Riverside County is home to several bodies of water with adjoining campgrounds, such as Lake Skinner and Lake Cahuilla. An opportunity for lots of fun comes with lots of responsibility, too. In order to preserve our watersheds, here are some guidelines for a camping trip that will make Mother Nature proud:
- Hiking: While exploring off-trail may be intriguing, refrain from creating new paths. Sticking to the established trails prevents erosion, limits damaged vegetation or animal habitat, and reduces the amount of human impact.
- Fire Safety: To build a fire, bring your own wood or purchase it at the campground. Never gather firewood in the park. Use only designated firepits, never open ground. Be sure to put the fire out completely when you are finished.
- Hygiene: When available, use sinks and showers instead of engaging in personal hygiene in the outdoors. Many types of toothpastes, shampoos, conditioners, and soaps have ingredients that are harmful to our watersheds. Choose products that are eco-friendly when possible.
- Pet Safety: Furry members of the family should be supervised at all times and kept on controlled leashes. Just like at home, your pet’s waste should be cleaned up promptly and properly.
- Leave No Trace: Always thoroughly clean your site before you leave. Do not remove, deface, or disturb any part of the park features or wildlife. When setting up camp, do not attach anything to the trees.
Spending a relaxing weekend in Nature is easy to do with so many terrific sites close to home. Check out the Riverside County Regional Park and Open Space District website for information about reservations this summer. Follow these tips, and remember: “Take only pictures, leave only footprints.”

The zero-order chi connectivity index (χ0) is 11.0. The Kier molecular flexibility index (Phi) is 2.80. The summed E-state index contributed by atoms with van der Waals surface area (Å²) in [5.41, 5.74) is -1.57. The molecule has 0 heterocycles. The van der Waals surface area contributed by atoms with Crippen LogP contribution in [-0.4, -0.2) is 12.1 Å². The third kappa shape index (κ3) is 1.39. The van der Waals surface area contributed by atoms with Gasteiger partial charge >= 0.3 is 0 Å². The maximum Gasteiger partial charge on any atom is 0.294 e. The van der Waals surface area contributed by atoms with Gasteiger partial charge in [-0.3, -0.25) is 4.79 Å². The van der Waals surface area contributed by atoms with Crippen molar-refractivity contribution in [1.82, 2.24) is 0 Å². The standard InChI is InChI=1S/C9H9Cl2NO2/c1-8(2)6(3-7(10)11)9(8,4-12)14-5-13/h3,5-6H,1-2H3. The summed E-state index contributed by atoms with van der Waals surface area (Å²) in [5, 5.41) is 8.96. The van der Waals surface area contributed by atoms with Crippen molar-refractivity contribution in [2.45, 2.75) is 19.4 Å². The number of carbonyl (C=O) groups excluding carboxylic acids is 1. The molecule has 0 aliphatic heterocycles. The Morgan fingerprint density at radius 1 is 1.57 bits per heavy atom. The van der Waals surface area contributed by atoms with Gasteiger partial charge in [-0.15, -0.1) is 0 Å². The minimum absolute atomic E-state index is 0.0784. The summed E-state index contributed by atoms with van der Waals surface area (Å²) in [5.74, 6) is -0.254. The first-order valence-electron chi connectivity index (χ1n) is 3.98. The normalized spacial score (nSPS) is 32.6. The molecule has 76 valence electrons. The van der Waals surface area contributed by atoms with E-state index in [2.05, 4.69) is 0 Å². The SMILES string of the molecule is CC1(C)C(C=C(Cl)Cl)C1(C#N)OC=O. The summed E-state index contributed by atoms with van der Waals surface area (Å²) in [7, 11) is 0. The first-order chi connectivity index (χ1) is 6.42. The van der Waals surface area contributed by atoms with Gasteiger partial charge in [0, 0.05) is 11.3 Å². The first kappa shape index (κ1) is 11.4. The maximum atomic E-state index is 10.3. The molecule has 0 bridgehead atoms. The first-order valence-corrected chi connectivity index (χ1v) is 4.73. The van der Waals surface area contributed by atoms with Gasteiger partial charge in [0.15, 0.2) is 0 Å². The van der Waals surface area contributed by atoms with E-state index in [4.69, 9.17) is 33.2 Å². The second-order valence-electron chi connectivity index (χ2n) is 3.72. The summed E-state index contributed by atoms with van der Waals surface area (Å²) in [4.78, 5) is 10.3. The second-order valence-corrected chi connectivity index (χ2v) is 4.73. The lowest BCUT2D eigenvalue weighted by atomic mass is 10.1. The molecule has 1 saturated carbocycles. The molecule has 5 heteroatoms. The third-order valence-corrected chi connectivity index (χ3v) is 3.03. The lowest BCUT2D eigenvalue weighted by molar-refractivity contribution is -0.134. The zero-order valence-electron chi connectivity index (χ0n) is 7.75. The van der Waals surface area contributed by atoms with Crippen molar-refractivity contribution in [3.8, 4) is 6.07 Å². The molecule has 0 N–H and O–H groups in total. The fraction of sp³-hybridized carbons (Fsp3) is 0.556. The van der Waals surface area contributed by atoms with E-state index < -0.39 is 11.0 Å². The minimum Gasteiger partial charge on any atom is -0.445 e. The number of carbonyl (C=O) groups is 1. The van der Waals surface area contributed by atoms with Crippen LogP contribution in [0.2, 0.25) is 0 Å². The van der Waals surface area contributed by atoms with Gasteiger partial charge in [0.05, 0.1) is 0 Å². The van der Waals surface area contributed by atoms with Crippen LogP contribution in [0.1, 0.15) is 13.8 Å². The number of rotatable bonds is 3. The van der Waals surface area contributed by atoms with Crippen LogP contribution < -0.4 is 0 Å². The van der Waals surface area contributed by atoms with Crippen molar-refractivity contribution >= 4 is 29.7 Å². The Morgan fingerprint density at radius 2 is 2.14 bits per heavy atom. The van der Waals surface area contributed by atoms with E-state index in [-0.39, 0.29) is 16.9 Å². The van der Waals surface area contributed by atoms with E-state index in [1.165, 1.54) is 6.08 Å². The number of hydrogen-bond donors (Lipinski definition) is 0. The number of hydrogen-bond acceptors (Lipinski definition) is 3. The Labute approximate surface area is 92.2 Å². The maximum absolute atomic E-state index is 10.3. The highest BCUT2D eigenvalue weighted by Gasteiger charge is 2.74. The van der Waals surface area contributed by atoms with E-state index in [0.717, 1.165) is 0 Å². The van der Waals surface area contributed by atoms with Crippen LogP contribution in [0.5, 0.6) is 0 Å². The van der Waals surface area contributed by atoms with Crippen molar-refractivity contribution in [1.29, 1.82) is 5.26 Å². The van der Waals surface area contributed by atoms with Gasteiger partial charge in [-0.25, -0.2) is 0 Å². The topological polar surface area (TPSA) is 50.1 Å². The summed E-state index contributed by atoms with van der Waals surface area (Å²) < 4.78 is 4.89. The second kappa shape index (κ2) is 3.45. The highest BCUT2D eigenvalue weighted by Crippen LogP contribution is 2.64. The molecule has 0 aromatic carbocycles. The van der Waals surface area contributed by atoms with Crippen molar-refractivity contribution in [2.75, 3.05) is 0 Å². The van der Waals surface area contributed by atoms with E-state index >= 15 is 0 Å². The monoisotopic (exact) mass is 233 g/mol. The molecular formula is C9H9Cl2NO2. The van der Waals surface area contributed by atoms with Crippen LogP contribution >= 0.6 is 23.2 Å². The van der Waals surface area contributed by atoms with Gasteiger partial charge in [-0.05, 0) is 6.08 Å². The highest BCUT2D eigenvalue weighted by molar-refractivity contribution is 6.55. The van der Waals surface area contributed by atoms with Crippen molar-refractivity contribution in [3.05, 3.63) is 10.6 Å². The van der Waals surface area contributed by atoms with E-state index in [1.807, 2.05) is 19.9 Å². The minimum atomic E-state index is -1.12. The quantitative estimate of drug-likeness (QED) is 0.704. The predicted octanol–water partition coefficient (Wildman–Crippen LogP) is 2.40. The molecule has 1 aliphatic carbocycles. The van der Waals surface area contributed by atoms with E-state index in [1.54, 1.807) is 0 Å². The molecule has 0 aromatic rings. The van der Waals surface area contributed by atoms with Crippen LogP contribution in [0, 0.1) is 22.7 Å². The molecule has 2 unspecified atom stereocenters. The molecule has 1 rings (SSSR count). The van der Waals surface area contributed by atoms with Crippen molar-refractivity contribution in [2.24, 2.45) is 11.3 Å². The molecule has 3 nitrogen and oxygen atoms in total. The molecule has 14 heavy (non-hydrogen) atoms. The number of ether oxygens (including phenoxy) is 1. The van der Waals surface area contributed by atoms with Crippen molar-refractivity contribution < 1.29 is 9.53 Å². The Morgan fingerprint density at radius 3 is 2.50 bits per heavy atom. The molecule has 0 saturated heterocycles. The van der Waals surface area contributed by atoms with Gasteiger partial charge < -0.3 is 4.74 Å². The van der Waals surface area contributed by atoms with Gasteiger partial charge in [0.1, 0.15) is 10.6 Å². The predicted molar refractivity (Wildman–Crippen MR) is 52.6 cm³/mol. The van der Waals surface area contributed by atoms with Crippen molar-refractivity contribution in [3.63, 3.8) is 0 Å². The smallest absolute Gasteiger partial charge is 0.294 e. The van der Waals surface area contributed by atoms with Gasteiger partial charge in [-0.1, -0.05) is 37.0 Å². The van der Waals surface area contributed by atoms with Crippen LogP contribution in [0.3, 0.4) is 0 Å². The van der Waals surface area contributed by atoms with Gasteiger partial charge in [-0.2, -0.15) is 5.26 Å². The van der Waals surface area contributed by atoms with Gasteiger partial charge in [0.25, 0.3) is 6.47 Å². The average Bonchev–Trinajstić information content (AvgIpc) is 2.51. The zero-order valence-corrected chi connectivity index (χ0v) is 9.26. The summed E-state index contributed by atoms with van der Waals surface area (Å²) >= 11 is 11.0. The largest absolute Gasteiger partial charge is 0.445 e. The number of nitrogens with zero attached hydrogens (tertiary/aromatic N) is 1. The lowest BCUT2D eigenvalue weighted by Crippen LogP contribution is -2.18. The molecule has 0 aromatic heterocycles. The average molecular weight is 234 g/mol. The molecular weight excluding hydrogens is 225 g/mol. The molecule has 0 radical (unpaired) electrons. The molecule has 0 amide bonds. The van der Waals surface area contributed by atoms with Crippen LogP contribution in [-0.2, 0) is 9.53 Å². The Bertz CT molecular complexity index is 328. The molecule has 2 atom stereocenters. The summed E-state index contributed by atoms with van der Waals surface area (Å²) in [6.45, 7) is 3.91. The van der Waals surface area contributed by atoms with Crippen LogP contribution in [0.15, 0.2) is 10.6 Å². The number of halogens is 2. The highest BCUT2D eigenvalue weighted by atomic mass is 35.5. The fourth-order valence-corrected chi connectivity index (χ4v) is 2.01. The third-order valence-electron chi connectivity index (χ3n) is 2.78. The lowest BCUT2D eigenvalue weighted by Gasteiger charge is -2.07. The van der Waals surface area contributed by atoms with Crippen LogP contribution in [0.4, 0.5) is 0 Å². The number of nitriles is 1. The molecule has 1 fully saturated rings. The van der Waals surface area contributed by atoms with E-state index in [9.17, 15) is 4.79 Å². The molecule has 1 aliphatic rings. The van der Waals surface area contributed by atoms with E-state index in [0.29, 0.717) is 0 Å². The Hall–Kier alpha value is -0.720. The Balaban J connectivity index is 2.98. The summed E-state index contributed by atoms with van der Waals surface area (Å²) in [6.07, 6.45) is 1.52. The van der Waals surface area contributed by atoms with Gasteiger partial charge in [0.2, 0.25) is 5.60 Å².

That is the question everyone has been asking ever since Governor Brown urged every Californian to cut their water use by 20%. On average, Riverside residents use around 70 million gallons of water each day. To keep in step with the Governor’s proposal, we each need to save about 15 gallons a day.
Luckily there are some simple ways to conserve water in the home that can really add up.
- Turn off the faucet while brushing your teeth: 10 gallons
- Install a low-flow showerhead: 12.5 gallons
- Shorten your shower to 5 minutes: 12.5 gallons
- Use the light wash setting on your dishwasher (and don’t pre-rinse): 8 gallons
- Put aerators in kitchen and bathroom sinks: 3 gallons
To conserve more water outside of the home, try the following tips when tending to your lawns and gardens:
- Let the grass grow to twice the typical length. The denser grass will help reduce evaporation and lessen your need to water.
- Plant drought-resistant native plants, which have adapted to our low-water climate and won’t need regular watering after they’ve been established.
- Install spray nozzles for your hoses to keep water from gushing out as you move it around the yard.
- Clean driveways and walkways with a broom—not a hose.
- Turn off sprinklers in the parkway between the street and the lawn. The Western Municipal Water District is offering rebates for high-efficiency sprinkles nozzles and free precision spray nozzles while supplies last!
- Replace your thirsty grass lawn with drought-friendly designs.
For more water conservation tips, visit Save Your Water or the Metropolitan Water District.
In what ways are you already conserving water in your life?